Totally, totally. And look, it's slow going for some people. Quite often when we do a microbiome assessment, take John Smith who's been on a paleo or a carnivore diet or whatever it is, a diet that focuses on the removal of legumes and that sort of thing and has been quite meat heavy for quite some time, 99% of the time the bugs that feed off legumes and resistant starches and whatnot and produce these beneficial compounds for us like butyrate, that heal the gut and lower inflammation, they're starved. Sometimes they're extinct totally. And that's because they've had such an over reliance on other foods and they've been on such a restricted diet that these bugs just dwindle and dwindle because they're waiting to get fed.
And what is butyrate do for the barriers again?
Dan Sipple: (56:43)
Sure. So when you feed your gut these types of fibres, so GOS, FOS, inulin and resistant starch, et cetera, et cetera, you're feeding beneficial microbes in the gut that when they get fed in sufficient amounts, they produce this awesome compound called short chain fatty acids. And there's different types of short chain fatty acids. One of the major ones is butyrate, which is probably the most favoured because it does have such good healing benefits for blood brain barrier function, for lowering lipopolysaccharide, healing a damaged leaky gut wall and just lowering colonic inflammation and systemic inflammation. So you want as much butyrate as you can get. So you want to feed those bugs up, you want to give them the fuel from those foods so they can produce that for you.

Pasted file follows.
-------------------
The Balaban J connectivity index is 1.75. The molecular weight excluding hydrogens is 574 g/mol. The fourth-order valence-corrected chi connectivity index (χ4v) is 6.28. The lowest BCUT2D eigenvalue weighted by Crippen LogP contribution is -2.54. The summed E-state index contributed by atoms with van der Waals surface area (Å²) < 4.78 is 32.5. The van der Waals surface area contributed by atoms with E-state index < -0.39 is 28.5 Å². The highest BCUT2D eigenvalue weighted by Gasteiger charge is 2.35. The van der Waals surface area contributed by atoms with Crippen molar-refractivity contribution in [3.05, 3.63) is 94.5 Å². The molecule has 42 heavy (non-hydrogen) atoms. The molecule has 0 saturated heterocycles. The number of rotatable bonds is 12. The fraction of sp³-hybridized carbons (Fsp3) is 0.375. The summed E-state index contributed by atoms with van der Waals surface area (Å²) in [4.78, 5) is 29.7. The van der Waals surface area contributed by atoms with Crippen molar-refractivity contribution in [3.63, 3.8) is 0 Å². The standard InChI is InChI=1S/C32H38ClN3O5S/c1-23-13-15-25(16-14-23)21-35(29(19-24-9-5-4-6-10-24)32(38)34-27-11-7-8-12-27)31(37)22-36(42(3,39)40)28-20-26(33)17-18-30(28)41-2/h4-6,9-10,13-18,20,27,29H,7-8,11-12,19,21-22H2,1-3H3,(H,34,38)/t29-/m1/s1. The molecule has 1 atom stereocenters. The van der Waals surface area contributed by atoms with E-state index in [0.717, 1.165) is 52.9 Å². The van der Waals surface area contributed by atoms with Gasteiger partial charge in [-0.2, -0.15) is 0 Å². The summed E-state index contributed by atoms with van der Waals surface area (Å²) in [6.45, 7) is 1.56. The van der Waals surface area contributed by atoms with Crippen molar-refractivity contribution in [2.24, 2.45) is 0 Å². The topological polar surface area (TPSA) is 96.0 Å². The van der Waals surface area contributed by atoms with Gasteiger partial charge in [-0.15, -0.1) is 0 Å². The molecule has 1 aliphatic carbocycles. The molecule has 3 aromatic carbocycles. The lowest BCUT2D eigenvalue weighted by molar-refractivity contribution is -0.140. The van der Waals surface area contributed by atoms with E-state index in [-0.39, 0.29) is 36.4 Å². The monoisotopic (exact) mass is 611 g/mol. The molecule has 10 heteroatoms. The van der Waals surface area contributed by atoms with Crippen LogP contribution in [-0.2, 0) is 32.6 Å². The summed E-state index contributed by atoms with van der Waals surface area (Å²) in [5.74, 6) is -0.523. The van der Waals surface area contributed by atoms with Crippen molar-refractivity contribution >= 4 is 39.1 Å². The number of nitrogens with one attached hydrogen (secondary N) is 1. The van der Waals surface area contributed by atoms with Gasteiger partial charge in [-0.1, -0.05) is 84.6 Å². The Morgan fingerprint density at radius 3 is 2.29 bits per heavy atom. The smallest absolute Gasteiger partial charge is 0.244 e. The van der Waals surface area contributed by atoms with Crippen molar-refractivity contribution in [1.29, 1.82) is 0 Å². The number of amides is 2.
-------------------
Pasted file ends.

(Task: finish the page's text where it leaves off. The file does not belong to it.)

Dan Sipple: (57:26)
And yeah, sometimes it's a real hard slug to get those bugs fed up again, because those foods have been out of that person's diet for a while, reintroducing them does cause issues and it is like going, so for instance, sometimes it's like, all right I want you to go to bulk health foods or whatever it is, grab yourself a bag of black beans, go home, soak them when you're ready on a day where your gut's okay and you know, pick a Saturday or whatever, usually a day you're not at work, get literally like half a palm size and cook them over a long period of time and just start there. And I want you to do that again in three days from then and then again in three days from then and just slowly, slowly build it up. And you know when they're able to handle appreciable amounts of that. Cool. Go on to lentils, do it with lentils now and you just build them up slowly and slow and slow. And sometimes it takes like literally months, but it's good when you can show them their microbiome again in six months and say now look at that guy now. He was almost extinct in the first report, look where he is now and look how much butyrate you're producing now.
And so you're saying do that because you're going to have to go through a process of being farty and having a bit of a reaction to it or what?
Dan Sipple: (58:37)